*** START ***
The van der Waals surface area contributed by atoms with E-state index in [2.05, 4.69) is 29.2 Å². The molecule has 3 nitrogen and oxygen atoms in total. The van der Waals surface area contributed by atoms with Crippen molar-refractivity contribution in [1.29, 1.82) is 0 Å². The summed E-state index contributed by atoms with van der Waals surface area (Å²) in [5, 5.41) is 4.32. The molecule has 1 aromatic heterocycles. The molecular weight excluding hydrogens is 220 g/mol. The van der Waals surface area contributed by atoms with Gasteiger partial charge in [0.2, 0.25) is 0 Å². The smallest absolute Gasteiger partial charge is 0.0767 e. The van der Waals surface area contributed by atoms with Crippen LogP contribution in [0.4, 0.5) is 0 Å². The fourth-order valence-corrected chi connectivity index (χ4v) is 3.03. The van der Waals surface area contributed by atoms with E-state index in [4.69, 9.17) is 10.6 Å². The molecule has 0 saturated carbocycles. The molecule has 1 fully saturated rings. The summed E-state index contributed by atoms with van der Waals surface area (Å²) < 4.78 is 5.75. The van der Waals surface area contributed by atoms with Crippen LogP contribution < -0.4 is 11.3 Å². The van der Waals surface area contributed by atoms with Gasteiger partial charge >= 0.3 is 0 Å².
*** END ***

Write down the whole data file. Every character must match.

The van der Waals surface area contributed by atoms with E-state index in [2.05, 4.69) is 29.2 Å². The molecule has 3 nitrogen and oxygen atoms in total. The van der Waals surface area contributed by atoms with Crippen molar-refractivity contribution in [1.29, 1.82) is 0 Å². The summed E-state index contributed by atoms with van der Waals surface area (Å²) in [5, 5.41) is 4.32. The molecule has 1 aromatic heterocycles. The molecular weight excluding hydrogens is 220 g/mol. The van der Waals surface area contributed by atoms with Gasteiger partial charge in [0.2, 0.25) is 0 Å². The smallest absolute Gasteiger partial charge is 0.0767 e. The van der Waals surface area contributed by atoms with Crippen LogP contribution in [0.4, 0.5) is 0 Å². The fourth-order valence-corrected chi connectivity index (χ4v) is 3.03. The van der Waals surface area contributed by atoms with E-state index in [4.69, 9.17) is 10.6 Å². The molecule has 0 saturated carbocycles. The molecule has 1 fully saturated rings. The summed E-state index contributed by atoms with van der Waals surface area (Å²) < 4.78 is 5.75. The van der Waals surface area contributed by atoms with Crippen LogP contribution < -0.4 is 11.3 Å². The van der Waals surface area contributed by atoms with Gasteiger partial charge >= 0.3 is 0 Å².